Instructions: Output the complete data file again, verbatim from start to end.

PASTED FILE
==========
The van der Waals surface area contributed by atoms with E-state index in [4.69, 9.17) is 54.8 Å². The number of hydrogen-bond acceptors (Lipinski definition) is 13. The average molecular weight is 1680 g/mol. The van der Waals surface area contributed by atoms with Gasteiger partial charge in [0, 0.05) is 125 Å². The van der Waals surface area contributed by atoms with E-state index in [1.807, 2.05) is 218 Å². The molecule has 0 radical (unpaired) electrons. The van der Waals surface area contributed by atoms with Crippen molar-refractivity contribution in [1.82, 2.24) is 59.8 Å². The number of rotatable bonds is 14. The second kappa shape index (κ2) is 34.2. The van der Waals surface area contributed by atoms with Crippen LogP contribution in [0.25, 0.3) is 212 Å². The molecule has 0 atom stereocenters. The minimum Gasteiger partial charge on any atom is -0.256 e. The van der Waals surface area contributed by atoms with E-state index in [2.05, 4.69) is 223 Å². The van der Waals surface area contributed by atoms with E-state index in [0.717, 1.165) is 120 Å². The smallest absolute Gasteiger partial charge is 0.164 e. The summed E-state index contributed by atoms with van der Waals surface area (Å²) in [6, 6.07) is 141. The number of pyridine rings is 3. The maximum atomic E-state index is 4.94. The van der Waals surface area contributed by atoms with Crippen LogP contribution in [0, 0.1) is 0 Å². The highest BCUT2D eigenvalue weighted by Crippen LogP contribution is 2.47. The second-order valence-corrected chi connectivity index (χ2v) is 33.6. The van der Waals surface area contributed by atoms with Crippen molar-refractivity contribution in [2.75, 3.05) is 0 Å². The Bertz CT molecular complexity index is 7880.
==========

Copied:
The van der Waals surface area contributed by atoms with E-state index in [4.69, 9.17) is 54.8 Å². The number of hydrogen-bond acceptors (Lipinski definition) is 13. The average molecular weight is 1680 g/mol. The van der Waals surface area contributed by atoms with Gasteiger partial charge in [0, 0.05) is 125 Å². The van der Waals surface area contributed by atoms with E-state index in [1.807, 2.05) is 218 Å². The molecule has 0 radical (unpaired) electrons. The van der Waals surface area contributed by atoms with Crippen molar-refractivity contribution in [1.82, 2.24) is 59.8 Å². The number of rotatable bonds is 14. The second kappa shape index (κ2) is 34.2. The van der Waals surface area contributed by atoms with Crippen LogP contribution in [0.25, 0.3) is 212 Å². The molecule has 0 atom stereocenters. The minimum Gasteiger partial charge on any atom is -0.256 e. The van der Waals surface area contributed by atoms with E-state index in [2.05, 4.69) is 223 Å². The van der Waals surface area contributed by atoms with E-state index in [0.717, 1.165) is 120 Å². The smallest absolute Gasteiger partial charge is 0.164 e. The summed E-state index contributed by atoms with van der Waals surface area (Å²) in [6, 6.07) is 141. The number of pyridine rings is 3. The maximum atomic E-state index is 4.94. The van der Waals surface area contributed by atoms with Crippen LogP contribution in [0, 0.1) is 0 Å². The highest BCUT2D eigenvalue weighted by Crippen LogP contribution is 2.47. The second-order valence-corrected chi connectivity index (χ2v) is 33.6. The van der Waals surface area contributed by atoms with Crippen molar-refractivity contribution in [2.75, 3.05) is 0 Å². The Bertz CT molecular complexity index is 7880.